photographs and of almost everything his Fuckbook can grab, in almost
MH: That exchange
between Mark Zuckerberg and Republican Senator Roger Wicker caught
Edward Snowden’s eye. He even tweeted about it at the time, saying,
“and they call me a criminal.”
ES: I’m not saying that
he’s violated a law in terms of statute, I’m saying that he’s violated
the values, the very understanding of what it means to be part of
American society. Right? This is nakedly exploitative (...)
Here is the last bit that I quote from this fine interview:
MZ: We are here to
build things that bring people together.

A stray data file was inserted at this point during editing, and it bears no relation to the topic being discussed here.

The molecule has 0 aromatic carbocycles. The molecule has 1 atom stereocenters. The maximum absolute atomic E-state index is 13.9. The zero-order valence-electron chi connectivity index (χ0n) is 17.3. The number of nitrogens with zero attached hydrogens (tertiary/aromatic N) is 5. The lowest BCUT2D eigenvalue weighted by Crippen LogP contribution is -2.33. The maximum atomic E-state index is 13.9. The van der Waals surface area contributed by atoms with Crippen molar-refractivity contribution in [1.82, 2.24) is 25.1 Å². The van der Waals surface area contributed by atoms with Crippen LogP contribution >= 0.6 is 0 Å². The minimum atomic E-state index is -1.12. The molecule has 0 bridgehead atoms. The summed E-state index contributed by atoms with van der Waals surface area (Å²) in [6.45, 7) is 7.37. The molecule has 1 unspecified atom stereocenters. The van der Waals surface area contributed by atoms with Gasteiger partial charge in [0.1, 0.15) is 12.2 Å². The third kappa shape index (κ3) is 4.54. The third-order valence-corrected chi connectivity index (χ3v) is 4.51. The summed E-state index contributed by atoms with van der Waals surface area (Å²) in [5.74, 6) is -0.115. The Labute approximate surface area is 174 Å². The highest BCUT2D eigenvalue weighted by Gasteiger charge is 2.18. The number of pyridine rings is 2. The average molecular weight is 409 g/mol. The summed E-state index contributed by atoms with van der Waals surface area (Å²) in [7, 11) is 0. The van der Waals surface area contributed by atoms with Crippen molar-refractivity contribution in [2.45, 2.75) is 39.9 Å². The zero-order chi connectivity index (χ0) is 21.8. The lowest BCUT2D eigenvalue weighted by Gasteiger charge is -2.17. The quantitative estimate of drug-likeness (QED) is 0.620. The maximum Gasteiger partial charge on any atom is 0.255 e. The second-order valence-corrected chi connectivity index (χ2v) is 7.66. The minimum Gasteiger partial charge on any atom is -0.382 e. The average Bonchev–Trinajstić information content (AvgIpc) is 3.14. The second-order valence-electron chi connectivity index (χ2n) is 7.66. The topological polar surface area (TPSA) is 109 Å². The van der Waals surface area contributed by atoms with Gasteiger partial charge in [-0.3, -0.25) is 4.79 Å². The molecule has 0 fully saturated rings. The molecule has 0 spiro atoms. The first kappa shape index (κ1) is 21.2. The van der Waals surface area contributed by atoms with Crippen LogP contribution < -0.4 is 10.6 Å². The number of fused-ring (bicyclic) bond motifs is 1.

ES: When you say at
Facebook, you know: We’re only collecting this, we’re only collecting
that, you’re a part of our Facebook family.
MZ: The vast
majority of what happens on these services is people getting closer to
the people they care about, even when time or distance get in the way.
ES: And at the same
time, he’s spying on what you do, right? Not just out at the block
party — everything that they could get access to on your phone
they were stealing and they weren’t saying: “Are you sure you want to
send this to Facebook?” They were just taking it.
Precisely. And Fuckbook
is a vastly criminal thief of the private and personal data
of at least two billion computer morons, of which 99%
even write decent html. And this is a strongly recommended
article, in which there is much more than I quoted.
Two House Democrats Defended Helping the GOP Weaken Dodd-Frank
article is by Lee Fang on The Intercept. It starts as follows: